A similar correlation was found by R. Fedor and co-authors [9, 10], who examined the employment and family planning plans of women with young children and youngsters. This area has been researched since the ’80s [11], and its significance has been growing ever since. Due to their high demands, these young people are hard to retain. This tendency, combined with the lifestyle and attitude of the new generation, raises serious concerns. This is what justifies research into how job-seekers choose a workplace and how employers can retain employees.

According to studies, members of the Y generation choose jobs mainly on the basis of salary and career opportunities [12], while for the Z generation work–life balance is of utmost importance [13, 14]. However, it might be useful to consider new factors in studying the area. For instance, innovative and employee-friendly companies have introduced measures and programmes to improve the satisfaction and health of employees. These so-called well-being programmes reduce work-related stress, the number of absence days and turnover, and increase employee satisfaction [15]. Deutch and Gergely [16] found that one of the most frequently used methods for coping with stress is sport. Pfau's research findings [1] show that sport is very important for university students. Therefore, it is a valid hypothesis that well-being programmes and sport opportunities may influence job-seekers in choosing an employer.

Besides the above-mentioned reasons, employers should also consider using well-being programmes for financial reasons. According to studies [17, 18], diseases and health conditions related to sedentary lifestyle cause financial loss both for the national economy and for individual companies. According to Ács [19] physical inactivity may lead to HUF 60 billion loss for the national budget. This amount could be reduced by HUF 5.6 billion by increasing the number of people doing some sport by 10%. Well-being programmes can be seen as investments. According to Baicker et al. [20], US companies save USD 3.27 health expense and USD 2.73 absence-related expense with one dollar investment in health improvement. Based on the research findings of Bácsné et al. [21], we can draw the conclusion that Hungarian employers have already realised that it is profitable to invest in their employees' health improvement. Besides satisfying the needs of sport-lovers, it is no less important to motivate physically inactive people to engage in sports. So what role can businesses play in dealing with this issue? In the Eurobarometer [22] survey most people who did not do physical exercise regularly identify lack of time, money, energy or company as reasons. Employers can contribute to the solution of all these problems.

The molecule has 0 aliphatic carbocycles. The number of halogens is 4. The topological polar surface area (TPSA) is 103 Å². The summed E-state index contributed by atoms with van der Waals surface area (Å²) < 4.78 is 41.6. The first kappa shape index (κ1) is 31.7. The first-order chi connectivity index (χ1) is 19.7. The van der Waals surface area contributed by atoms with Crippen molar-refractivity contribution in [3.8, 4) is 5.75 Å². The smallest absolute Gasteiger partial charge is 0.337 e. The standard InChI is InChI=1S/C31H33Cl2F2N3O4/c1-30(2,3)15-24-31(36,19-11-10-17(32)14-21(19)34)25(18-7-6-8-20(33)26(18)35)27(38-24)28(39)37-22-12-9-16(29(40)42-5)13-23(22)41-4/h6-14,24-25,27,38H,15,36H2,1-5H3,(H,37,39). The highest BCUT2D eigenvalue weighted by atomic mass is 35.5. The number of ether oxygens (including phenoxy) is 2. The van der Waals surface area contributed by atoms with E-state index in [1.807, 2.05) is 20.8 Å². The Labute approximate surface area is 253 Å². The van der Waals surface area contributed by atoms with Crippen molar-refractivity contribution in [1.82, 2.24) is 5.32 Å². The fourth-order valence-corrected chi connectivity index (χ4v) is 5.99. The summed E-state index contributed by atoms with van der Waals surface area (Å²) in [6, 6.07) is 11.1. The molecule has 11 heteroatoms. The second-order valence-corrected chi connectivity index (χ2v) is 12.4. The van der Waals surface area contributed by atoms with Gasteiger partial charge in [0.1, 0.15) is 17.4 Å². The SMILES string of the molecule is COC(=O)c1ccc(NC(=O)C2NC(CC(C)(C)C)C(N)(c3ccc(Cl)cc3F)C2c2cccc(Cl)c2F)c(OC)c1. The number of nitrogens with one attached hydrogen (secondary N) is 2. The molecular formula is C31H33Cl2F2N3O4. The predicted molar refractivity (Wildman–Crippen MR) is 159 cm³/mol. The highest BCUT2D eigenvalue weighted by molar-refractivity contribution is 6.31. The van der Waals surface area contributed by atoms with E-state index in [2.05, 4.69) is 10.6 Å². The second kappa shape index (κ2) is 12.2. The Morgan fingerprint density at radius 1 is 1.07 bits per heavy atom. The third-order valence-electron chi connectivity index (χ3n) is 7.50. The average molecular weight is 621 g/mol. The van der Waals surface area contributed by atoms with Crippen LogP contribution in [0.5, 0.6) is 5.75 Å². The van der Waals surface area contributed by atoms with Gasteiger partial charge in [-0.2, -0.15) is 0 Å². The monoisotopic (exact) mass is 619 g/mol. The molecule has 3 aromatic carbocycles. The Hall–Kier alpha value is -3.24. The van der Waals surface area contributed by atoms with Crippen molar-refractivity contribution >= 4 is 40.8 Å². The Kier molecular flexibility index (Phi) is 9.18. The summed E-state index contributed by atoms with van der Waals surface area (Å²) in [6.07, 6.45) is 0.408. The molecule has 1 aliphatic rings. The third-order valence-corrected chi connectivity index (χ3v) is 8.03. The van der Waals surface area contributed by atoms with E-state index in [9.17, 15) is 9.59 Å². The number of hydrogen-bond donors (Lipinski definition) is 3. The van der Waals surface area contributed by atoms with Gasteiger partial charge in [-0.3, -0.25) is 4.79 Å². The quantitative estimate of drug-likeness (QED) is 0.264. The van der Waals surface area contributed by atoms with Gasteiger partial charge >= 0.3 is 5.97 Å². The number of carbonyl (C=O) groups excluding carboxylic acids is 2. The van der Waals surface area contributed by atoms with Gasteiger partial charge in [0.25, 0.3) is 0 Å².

Based on what was said above, it is a valid question whether job-seekers in the future will consider sport and well-being opportunities and benefits when choosing an employer. To justify our research question, we can also refer to previous international [23–25] and Hungarian [26, 27] studies, which all emphasize the importance of health-improvement in this context.

In the course of our research, we examined the patterns of young people regarding physical activities, and the factors that influence how they choose between employers. Our hypothesis was that sport opportunities and well-being programmes offered by employers have a significant influence on the decision of young people when they have to choose between employers. They may even be among the most important factors, actually.

2 Material and methods

We used a survey for our primary examination. We asked students of the University of Debrecen to complete a questionnaire, which means we did not work with a representative sample. The first part included questions about demographic parameters and sport habits. In the second part we asked respondents about how individual factors would influence their decisions when searching for a job. We listed 25 factors and respondents were asked to evaluate their importance on a 1–5 Likert scale. Some of these factors had been identified by previous studies, others had been defined by us. Finally, we asked students whether sport opportunities offered by employers could influence their decisions in job seeking.